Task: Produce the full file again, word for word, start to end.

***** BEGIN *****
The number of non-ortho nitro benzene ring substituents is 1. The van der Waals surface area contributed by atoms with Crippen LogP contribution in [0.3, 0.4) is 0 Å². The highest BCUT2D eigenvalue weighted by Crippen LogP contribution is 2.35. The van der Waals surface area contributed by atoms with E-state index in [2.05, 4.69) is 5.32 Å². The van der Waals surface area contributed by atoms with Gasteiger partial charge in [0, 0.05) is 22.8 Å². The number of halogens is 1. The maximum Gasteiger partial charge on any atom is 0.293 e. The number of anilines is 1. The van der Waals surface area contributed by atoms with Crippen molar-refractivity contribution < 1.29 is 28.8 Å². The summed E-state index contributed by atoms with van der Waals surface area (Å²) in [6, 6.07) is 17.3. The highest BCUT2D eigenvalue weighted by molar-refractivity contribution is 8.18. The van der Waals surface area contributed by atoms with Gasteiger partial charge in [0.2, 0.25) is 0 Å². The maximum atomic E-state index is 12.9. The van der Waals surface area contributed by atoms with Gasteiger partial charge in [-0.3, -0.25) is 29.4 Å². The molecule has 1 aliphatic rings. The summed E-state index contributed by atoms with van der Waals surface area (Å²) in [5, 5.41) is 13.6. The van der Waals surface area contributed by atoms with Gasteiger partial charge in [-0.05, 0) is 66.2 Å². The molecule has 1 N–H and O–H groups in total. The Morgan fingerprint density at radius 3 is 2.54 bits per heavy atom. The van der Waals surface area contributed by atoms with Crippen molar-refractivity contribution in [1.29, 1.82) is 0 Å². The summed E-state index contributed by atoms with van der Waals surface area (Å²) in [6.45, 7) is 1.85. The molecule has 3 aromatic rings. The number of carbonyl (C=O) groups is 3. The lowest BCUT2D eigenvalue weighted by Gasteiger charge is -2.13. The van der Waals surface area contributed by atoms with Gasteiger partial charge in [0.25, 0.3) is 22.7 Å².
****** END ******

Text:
The number of non-ortho nitro benzene ring substituents is 1. The van der Waals surface area contributed by atoms with Crippen LogP contribution in [0.3, 0.4) is 0 Å². The highest BCUT2D eigenvalue weighted by Crippen LogP contribution is 2.35. The van der Waals surface area contributed by atoms with E-state index in [2.05, 4.69) is 5.32 Å². The van der Waals surface area contributed by atoms with Gasteiger partial charge in [0, 0.05) is 22.8 Å². The number of halogens is 1. The maximum Gasteiger partial charge on any atom is 0.293 e. The number of anilines is 1. The van der Waals surface area contributed by atoms with Crippen molar-refractivity contribution < 1.29 is 28.8 Å². The summed E-state index contributed by atoms with van der Waals surface area (Å²) in [6, 6.07) is 17.3. The highest BCUT2D eigenvalue weighted by molar-refractivity contribution is 8.18. The van der Waals surface area contributed by atoms with Gasteiger partial charge in [0.2, 0.25) is 0 Å². The maximum atomic E-state index is 12.9. The van der Waals surface area contributed by atoms with Gasteiger partial charge in [-0.3, -0.25) is 29.4 Å². The molecule has 1 aliphatic rings. The summed E-state index contributed by atoms with van der Waals surface area (Å²) in [5, 5.41) is 13.6. The van der Waals surface area contributed by atoms with Gasteiger partial charge in [-0.05, 0) is 66.2 Å². The molecule has 1 N–H and O–H groups in total. The Morgan fingerprint density at radius 3 is 2.54 bits per heavy atom. The van der Waals surface area contributed by atoms with Crippen molar-refractivity contribution in [1.29, 1.82) is 0 Å². The summed E-state index contributed by atoms with van der Waals surface area (Å²) in [6.45, 7) is 1.85. The molecule has 3 aromatic rings. The number of carbonyl (C=O) groups is 3. The lowest BCUT2D eigenvalue weighted by Gasteiger charge is -2.13. The van der Waals surface area contributed by atoms with Gasteiger partial charge in [0.25, 0.3) is 22.7 Å².